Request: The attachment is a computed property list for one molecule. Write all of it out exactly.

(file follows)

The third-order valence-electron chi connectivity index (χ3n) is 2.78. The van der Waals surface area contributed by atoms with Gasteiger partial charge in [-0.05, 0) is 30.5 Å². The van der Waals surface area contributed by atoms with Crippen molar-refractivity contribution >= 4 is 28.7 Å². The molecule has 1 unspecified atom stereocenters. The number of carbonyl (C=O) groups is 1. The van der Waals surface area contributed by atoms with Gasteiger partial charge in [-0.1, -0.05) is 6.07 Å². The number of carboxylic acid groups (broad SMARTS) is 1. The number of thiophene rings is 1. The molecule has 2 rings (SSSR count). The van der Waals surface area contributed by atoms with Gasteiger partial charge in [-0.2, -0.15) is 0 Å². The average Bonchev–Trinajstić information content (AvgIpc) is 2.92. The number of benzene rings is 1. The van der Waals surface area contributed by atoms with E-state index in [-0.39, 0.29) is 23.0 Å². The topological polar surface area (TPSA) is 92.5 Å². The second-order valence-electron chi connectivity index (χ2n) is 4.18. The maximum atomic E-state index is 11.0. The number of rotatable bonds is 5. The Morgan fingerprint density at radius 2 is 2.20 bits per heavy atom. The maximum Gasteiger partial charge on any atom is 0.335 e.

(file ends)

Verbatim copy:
The third-order valence-electron chi connectivity index (χ3n) is 2.78. The van der Waals surface area contributed by atoms with Gasteiger partial charge in [-0.05, 0) is 30.5 Å². The van der Waals surface area contributed by atoms with Crippen molar-refractivity contribution >= 4 is 28.7 Å². The molecule has 1 unspecified atom stereocenters. The number of carbonyl (C=O) groups is 1. The van der Waals surface area contributed by atoms with Gasteiger partial charge in [-0.1, -0.05) is 6.07 Å². The number of carboxylic acid groups (broad SMARTS) is 1. The number of thiophene rings is 1. The molecule has 2 rings (SSSR count). The van der Waals surface area contributed by atoms with Gasteiger partial charge in [-0.2, -0.15) is 0 Å². The average Bonchev–Trinajstić information content (AvgIpc) is 2.92. The number of benzene rings is 1. The van der Waals surface area contributed by atoms with E-state index in [-0.39, 0.29) is 23.0 Å². The topological polar surface area (TPSA) is 92.5 Å². The second-order valence-electron chi connectivity index (χ2n) is 4.18. The maximum atomic E-state index is 11.0. The number of rotatable bonds is 5. The Morgan fingerprint density at radius 2 is 2.20 bits per heavy atom. The maximum Gasteiger partial charge on any atom is 0.335 e.